“IT IS THE MISSING PIECE OF THE PUZZLE IN CONSERVATION, PROTECTING ENDANGERED SPECIES AND NATURE ITSELF. WE MUST ALL COME TOGETHER TO ENSURE WE PROTECT THE RANGERS THEMSELVES ON THE FRONT LINE.”
–DR. JANE GOODALL
Every day, park rangers risk their lives to protect wildlife and wild places from poaching and other threats. Sadly, it’s estimated that over 1,000 park rangers have been killed in the line of duty over the past 10 years. A large percentage of these are due to commercial poachers and armed militia groups. Park rangers are generally under-equipped, underpaid, and often under-appreciated. We think they are heroes.
Becoming a park ranger is no easy feat, Their tasks are multifaceted and include a HUGE range of not only dangers and hazards, but they quite literally put their life on the line every day to ensure the safety of some of our most treasured wildlife. Rangers are real life super heroes, and their work is only possible thanks to generous donors like you.
Getting there is not a job for the faint hearted. Many of the Jane Goodall Institute Rangers are the ‘boots on the ground’ in Africa’s protected areas. Including Tchimpounga.
These rangers are in charge of undertaking rigorous patrols of law enforcement and wildlife monitoring, community engagement and conservation management activities. It takes a unique type of individual to perform tasks expected of a park ranger in what are often extreme conditions. Due to the physical nature of the job, a high level of fitness and of course strength is required.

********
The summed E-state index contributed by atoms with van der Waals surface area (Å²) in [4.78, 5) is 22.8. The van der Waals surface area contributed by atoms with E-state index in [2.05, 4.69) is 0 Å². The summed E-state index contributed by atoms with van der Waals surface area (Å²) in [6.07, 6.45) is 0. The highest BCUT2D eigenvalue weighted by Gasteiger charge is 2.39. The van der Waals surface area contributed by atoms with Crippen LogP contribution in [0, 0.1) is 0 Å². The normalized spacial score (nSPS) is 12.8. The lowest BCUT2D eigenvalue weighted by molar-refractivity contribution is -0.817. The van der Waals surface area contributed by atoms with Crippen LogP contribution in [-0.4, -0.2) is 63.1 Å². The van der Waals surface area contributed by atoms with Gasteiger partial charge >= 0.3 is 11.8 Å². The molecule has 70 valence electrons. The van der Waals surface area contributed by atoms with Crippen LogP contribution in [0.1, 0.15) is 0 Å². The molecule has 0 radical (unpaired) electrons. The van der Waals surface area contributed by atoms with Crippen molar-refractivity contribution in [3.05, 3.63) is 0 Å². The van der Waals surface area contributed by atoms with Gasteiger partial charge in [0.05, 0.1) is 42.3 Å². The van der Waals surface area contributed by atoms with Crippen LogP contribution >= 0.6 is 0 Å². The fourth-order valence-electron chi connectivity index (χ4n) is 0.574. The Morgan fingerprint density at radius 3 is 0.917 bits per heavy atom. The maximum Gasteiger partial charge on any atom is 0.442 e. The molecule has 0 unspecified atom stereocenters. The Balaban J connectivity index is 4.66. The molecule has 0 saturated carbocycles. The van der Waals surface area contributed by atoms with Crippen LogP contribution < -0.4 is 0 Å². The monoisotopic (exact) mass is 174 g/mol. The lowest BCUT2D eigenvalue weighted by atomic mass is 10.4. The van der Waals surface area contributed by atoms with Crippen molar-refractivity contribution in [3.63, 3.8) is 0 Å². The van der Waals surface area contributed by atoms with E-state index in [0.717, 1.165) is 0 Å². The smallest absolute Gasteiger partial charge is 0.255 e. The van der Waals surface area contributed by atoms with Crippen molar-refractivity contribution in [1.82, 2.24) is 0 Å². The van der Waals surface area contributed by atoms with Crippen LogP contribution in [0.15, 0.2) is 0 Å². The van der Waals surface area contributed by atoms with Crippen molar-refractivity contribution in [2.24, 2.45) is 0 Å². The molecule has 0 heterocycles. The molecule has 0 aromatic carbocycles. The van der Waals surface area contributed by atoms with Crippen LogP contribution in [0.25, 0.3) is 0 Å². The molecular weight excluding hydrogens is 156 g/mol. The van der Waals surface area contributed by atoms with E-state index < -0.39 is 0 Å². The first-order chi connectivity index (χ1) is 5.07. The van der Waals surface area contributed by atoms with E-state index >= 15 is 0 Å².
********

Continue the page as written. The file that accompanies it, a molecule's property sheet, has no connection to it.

Our friends and partners at the Thin Green Line Foundation know firsthand just how gruelling this onboarding can be. Sean Wilmore, President of the International Ranger Federation, Founder of The Thin Green Line Foundation and our Park Ranger program, has worked closely and tirelessly in a joint effort with the Jane Goodall Institute rangers to oversee and ensure a longstanding protection program is in place for chimpanzees across Tchimpounga.
“RANGERS ARE THE MISSING LINK IN CONSERVATION. ”
–DR. JANE GOODALL
Some of the below may be confronting for some readers. Reader discretion is advised due to some difficult subject matters.
Tragically 75 per cent of rangers have been killed since 2016 as a direct result of poaching and wildlife trafficking, many murdered by the poachers that they were attempting to stop.
The Jane Goodall Institute has a long history with rangers and relies on these strong allies to keep our conservation initiatives functioning and progressing. In our many protected areas of research and conservation throughout Africa, we depend on rangers for many things, including:
• Resource protection/management
• Public safety
• Patrolling grounds
• Enforcing regulations
• Conducting investigations
• Performing search and rescues
• Assistance in medical emergencies
• And arguably most imperatively: Preventing wildlife poaching
THE FRONT LINE OF FIGHTING EXTINCTION
In the Congo Basin poachers kill thousands of chimps as a part of the illegal bushmeat trade, allowing only the smallest to live to be sold off as pets. The animal lives saved is an enormous figure directly thanks to the work of rangers preventing these poachers from succeeding. Without these protectors, endangered species like chimpanzees may be gone from this world forever.
Tchimpounga Park Rangers meeting the new Park Conservator Mr. Mpika. They are wearing masks during the Covid Pandemic.
You may have heard of the term ‘wildlife trafficking,’ in the context of graphic imagery of elephants being brutally murdered for their tusks, or piles and piles of the fins of sharks drying on the concrete.